Commonweal and Pius XII

Commonweal, which one day may be known as the Sr. Carol Keehan of Catholic magazines, is at it again in their own subtle and sophisticated way in keeping the slanders against Pius XII alive with an online scholarly article by John Connelly weakened by just a few too many unsubstantiated anti-Pius XII asides in an otherwise very interesting and informative narrative about the role of convert Catholics against Hitler.

[Please see the Comment to this post attributed to Fr. John J. Hughes for specific criticisms of the Connelly excerpt.]

The narrative of Catholic resistance to Hitler rarely includes three sets of facts:

1. The assassination by Hitler’s henchmen of Erich Klausener, the head of German Catholic Action during the Night of the Long Knives in 1934, thus decapitating Catholic Action as a movement in German civil society;

2. The closing of hundreds of German Catholic newspapers, the seizure of German Catholic schools, and deportation of Catholic clergy immediately after Chicago Cardinal George Mundelein’s famous “paperhanger” speech against Hitler in 1937. Please see the references for these at the Archbishop Quigley Seminary Wikipedia page;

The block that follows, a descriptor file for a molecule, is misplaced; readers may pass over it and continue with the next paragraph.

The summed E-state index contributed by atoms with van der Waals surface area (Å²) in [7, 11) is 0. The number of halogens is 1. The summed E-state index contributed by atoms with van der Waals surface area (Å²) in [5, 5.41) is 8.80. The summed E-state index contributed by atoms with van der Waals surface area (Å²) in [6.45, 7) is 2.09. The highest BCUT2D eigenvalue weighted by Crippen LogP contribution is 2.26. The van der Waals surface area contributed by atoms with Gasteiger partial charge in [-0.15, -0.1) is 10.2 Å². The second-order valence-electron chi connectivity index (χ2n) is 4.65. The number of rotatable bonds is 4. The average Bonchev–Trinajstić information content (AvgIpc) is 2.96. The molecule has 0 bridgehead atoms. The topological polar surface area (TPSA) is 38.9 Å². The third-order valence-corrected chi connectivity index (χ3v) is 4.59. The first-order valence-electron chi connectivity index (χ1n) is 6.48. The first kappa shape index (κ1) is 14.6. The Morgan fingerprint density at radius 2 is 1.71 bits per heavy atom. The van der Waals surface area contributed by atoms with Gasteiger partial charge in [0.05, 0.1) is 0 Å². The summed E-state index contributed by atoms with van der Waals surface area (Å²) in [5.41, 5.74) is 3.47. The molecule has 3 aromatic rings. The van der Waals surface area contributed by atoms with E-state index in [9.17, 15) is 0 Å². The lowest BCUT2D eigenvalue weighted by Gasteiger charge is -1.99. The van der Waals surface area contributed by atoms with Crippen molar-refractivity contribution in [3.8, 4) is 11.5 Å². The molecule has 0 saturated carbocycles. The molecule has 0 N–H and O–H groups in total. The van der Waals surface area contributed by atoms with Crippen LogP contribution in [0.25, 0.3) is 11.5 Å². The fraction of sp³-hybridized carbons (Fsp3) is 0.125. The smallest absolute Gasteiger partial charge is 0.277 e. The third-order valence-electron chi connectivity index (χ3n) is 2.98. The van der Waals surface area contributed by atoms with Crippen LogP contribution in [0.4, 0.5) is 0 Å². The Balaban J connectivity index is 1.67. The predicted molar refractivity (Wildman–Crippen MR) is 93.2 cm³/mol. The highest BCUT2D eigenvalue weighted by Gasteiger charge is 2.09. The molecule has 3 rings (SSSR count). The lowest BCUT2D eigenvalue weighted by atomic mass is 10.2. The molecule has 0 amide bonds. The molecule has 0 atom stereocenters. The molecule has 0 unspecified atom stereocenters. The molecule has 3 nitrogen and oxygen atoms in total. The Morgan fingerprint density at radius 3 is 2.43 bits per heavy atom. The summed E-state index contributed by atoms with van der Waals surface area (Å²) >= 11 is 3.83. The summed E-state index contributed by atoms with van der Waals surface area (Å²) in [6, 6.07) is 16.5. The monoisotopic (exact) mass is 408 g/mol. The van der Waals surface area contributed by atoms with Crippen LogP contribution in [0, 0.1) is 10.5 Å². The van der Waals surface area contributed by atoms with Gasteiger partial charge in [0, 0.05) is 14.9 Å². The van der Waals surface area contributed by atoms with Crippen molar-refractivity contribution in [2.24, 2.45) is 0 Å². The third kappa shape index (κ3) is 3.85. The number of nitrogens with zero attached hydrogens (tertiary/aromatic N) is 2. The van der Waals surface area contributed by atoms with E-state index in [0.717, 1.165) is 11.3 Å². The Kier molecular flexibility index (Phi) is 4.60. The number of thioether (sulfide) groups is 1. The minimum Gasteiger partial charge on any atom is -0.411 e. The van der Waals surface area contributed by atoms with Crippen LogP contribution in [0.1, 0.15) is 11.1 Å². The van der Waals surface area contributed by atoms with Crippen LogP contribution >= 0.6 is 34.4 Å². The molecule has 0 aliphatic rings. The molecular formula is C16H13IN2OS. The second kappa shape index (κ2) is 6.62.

3. The German Catholics involved in the various anti-Hitler assassination plots. The hundreds of plotters executed after failed attempts were not exclusively Protestant.

Hitler and Goebbels intentionally set out to destroy Catholic mediating institutions and to decapitate Catholic leadership in German civil society. While this doesn’t account for all of the silence among German Catholics against Hitler, the systematic decapitation of Catholic Action leadership and Catholic mediating institutions is lopped out of the story with regularity.

Moral superiority to Pius XII is part of the bedrock of Catholic progressivism. I wish they would, but I don’t expect the editors of Commonweal to depart from this unfortunate theme any time in the near future. They just can’t seem to let it go, no matter how much evidence piles up to the contrary.

Please see the book, The Pius War, for another view.


For what it’s worth, I have three long-term “beefs” with Commonweal which led me to drop my subscription many years ago, and dispose of an extensive collection of back issues:

1. Commonweal’s dissent on Humanae Vitae. (Which brought me to give Commonweal the sobriquet, Cogleyweal, after its late editor and Humanae Vitae dissenter John Cogley.)

2. Commonweal’s prolonging of the slanders against Pius XII, above mentioned.

3. (And this one may be obscure, Catholic “inside baseball,” but it’s a dispute about a Catholic essential) Commonweal’s support for the anti-Fr. Hugo camp in the Catholic Worker. Fr. John Hugo was a pious retreat master who led the “cool” sophisticated Dorothy Day of the New York intellectual night life to embrace a life of Eucharistic prayer and devotion along with her activism for social justice. For some reason, a few in the Catholic Church, and perhaps still at Commonweal, have yet to forgive Fr. Hugo for this. While this theme rarely manifests itself in Commonweal any more, it still irks me to no end when it does.